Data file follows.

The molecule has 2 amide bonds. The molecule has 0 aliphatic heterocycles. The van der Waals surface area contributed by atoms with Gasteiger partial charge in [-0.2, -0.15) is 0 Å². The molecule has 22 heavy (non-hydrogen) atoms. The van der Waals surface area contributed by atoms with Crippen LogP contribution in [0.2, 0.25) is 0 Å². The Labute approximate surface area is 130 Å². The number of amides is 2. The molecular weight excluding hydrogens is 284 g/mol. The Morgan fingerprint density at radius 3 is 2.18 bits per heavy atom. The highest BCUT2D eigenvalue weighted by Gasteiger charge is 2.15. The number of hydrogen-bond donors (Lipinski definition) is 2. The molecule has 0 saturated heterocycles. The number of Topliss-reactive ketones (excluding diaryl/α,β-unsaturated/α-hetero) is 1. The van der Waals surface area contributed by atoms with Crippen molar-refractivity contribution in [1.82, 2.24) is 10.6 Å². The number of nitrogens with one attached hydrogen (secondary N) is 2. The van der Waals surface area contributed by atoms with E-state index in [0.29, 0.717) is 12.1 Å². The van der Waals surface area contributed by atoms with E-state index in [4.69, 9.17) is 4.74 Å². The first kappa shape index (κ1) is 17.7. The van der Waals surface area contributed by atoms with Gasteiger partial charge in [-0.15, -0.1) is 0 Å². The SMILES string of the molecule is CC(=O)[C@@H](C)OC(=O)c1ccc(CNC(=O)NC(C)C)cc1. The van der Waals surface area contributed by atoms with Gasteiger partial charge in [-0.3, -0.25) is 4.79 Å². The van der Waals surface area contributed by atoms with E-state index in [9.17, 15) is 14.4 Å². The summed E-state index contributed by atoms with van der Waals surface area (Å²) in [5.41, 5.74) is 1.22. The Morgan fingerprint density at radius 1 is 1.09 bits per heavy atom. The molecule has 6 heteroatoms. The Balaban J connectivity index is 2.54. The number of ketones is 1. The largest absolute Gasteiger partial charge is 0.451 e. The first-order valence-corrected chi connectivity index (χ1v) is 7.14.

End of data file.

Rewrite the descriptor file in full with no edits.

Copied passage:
The molecule has 2 amide bonds. The molecule has 0 aliphatic heterocycles. The van der Waals surface area contributed by atoms with Gasteiger partial charge in [-0.2, -0.15) is 0 Å². The molecule has 22 heavy (non-hydrogen) atoms. The van der Waals surface area contributed by atoms with Crippen LogP contribution in [0.2, 0.25) is 0 Å². The Labute approximate surface area is 130 Å². The number of amides is 2. The molecular weight excluding hydrogens is 284 g/mol. The Morgan fingerprint density at radius 3 is 2.18 bits per heavy atom. The highest BCUT2D eigenvalue weighted by Gasteiger charge is 2.15. The number of hydrogen-bond donors (Lipinski definition) is 2. The molecule has 0 saturated heterocycles. The number of Topliss-reactive ketones (excluding diaryl/α,β-unsaturated/α-hetero) is 1. The van der Waals surface area contributed by atoms with Crippen molar-refractivity contribution in [1.82, 2.24) is 10.6 Å². The number of nitrogens with one attached hydrogen (secondary N) is 2. The van der Waals surface area contributed by atoms with E-state index in [0.29, 0.717) is 12.1 Å². The van der Waals surface area contributed by atoms with E-state index in [4.69, 9.17) is 4.74 Å². The first kappa shape index (κ1) is 17.7. The van der Waals surface area contributed by atoms with Gasteiger partial charge in [-0.15, -0.1) is 0 Å². The SMILES string of the molecule is CC(=O)[C@@H](C)OC(=O)c1ccc(CNC(=O)NC(C)C)cc1. The van der Waals surface area contributed by atoms with Gasteiger partial charge in [-0.3, -0.25) is 4.79 Å². The van der Waals surface area contributed by atoms with E-state index in [9.17, 15) is 14.4 Å². The summed E-state index contributed by atoms with van der Waals surface area (Å²) in [5.41, 5.74) is 1.22. The Morgan fingerprint density at radius 1 is 1.09 bits per heavy atom. The molecule has 6 heteroatoms. The Balaban J connectivity index is 2.54. The number of ketones is 1. The largest absolute Gasteiger partial charge is 0.451 e. The first-order valence-corrected chi connectivity index (χ1v) is 7.14.